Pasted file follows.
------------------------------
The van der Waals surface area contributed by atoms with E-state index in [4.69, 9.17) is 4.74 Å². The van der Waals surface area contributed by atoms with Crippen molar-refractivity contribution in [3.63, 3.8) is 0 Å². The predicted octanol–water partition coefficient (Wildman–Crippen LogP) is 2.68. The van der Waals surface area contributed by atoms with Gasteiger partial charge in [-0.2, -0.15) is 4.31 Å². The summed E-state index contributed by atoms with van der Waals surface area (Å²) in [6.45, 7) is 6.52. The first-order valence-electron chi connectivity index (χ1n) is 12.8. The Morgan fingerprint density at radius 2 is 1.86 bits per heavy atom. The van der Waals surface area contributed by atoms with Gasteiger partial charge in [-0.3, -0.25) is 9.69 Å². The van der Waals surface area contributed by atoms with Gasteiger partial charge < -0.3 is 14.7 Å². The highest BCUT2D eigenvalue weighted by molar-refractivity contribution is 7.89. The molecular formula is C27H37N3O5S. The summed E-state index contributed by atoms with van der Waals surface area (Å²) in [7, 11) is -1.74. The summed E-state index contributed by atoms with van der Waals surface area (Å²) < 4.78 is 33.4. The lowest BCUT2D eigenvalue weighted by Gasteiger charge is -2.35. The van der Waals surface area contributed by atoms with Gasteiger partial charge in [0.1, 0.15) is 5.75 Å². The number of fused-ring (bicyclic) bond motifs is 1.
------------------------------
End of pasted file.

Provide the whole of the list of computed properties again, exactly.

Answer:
The van der Waals surface area contributed by atoms with E-state index in [4.69, 9.17) is 4.74 Å². The van der Waals surface area contributed by atoms with Crippen molar-refractivity contribution in [3.63, 3.8) is 0 Å². The predicted octanol–water partition coefficient (Wildman–Crippen LogP) is 2.68. The van der Waals surface area contributed by atoms with Gasteiger partial charge in [-0.2, -0.15) is 4.31 Å². The summed E-state index contributed by atoms with van der Waals surface area (Å²) in [6.45, 7) is 6.52. The first-order valence-electron chi connectivity index (χ1n) is 12.8. The Morgan fingerprint density at radius 2 is 1.86 bits per heavy atom. The van der Waals surface area contributed by atoms with Gasteiger partial charge in [-0.3, -0.25) is 9.69 Å². The van der Waals surface area contributed by atoms with Gasteiger partial charge < -0.3 is 14.7 Å². The highest BCUT2D eigenvalue weighted by molar-refractivity contribution is 7.89. The molecular formula is C27H37N3O5S. The summed E-state index contributed by atoms with van der Waals surface area (Å²) in [7, 11) is -1.74. The summed E-state index contributed by atoms with van der Waals surface area (Å²) < 4.78 is 33.4. The lowest BCUT2D eigenvalue weighted by Gasteiger charge is -2.35. The van der Waals surface area contributed by atoms with Gasteiger partial charge in [0.1, 0.15) is 5.75 Å². The number of fused-ring (bicyclic) bond motifs is 1.